At the start of every year, there’s usually a list in most music publications of ‘bands to watch’ in the upcoming 12 months. A seemingly ever-present name amongst all those names in January was that of The Twang.
Five resolutely unglamourous blokes from Birmingham, The Twang have already been acclaimed as ‘bringing the glory days of Baggy back’, dealing as they do in Stone Roses/Oasis-style anthems, and attracting an army of fans more interested in throwing beer and singing football chants than actually listening to the music.
There’s just one problem with comparing The Twang to luminaries such as The Roses and the Gallagher Brothers. That is, namely, that while The Stone Roses and Oasis had an uncanny knack for penning popular. life-affirming anthems, The Twang really don’t. While their debut album isn’t completely bereft of decent moments, the overall impression is that of a Flowered Up tribute act ten years too late.
Let’s start with those good points first though. Recent single Either Way is superb, with some real vulnerability lurking beneath the laddish bravado. Even if the lyrics are a bit risible (“it’s always your favourite top you bin, but think man it could have been your skin”), when Phil Etheridge’s Brummie cry of “I love yer!” threatens to crack, it’s impossible not to be charmed. It’s no wonder Mike Skinner has remixed it, as it’s reminiscent of some of The Streets‘ more lovelorn moments.
Debut single Wide Awake is pretty good too, even if it does sound like a direct copy of a Happy Mondays song with U2-style guitars layered over the top. Yet it does manage to sound a bit epic, a bit stirring – so much so that you start to believe that maybe The Twang really do deserve their place amongst the bands they try so hard to emulate.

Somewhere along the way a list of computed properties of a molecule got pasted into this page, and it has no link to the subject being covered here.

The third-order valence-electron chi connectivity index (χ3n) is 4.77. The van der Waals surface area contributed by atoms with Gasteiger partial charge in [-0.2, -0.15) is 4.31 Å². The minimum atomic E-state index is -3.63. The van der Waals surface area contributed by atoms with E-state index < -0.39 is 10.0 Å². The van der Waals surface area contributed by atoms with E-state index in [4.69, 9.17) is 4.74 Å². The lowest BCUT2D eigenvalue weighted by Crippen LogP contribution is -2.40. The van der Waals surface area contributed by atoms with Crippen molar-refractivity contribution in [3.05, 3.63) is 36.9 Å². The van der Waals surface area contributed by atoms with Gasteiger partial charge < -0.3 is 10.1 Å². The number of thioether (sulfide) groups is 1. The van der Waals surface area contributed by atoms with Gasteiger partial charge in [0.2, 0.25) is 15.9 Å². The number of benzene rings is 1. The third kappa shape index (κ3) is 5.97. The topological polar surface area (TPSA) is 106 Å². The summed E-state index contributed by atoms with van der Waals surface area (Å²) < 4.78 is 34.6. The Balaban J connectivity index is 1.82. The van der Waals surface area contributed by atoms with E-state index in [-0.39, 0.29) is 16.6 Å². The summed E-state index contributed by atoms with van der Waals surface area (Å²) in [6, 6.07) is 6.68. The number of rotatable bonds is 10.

Sadly though, the rest of the album is pretty standard lad-rock. The Neighbour irritates after just 30 seconds with its Kaiser Chiefs-esque ‘wooahh, wooahh’ backing vocals, and that’s before you’ve even got into the lyrics berating a neighbour who has the temerity to complain about noise and pick up litter off the street.
Yet at least The Neighbour has a bit of personality to it, albeit it a rather obnoxious one. Tracks like Push The Ghosts, Loosely Dancing and Ice Cream Sundae are insipid anonymous rock that really could have been performed by anyone.
Only Two Lovers and Got Me Sussed come close to touching the heights of Either Way, one of the rare occasions that The Twang drop the beery, laddy persona and let some sensitivity creep in. The album does end on a high though with the epic, thrilling Cloudy Room – one of the rare moments that The Twang throw off the ghosts of the past and emerge with their own personality.
The problem with Love It When I Feel Like This is that it all sounds so dated. At times, you think it could be a Chris Morris parody of the Madchester scene. It’s got some good moments, but mostly this may even make you want to dig out those old Northside records you have hidden away somewhere.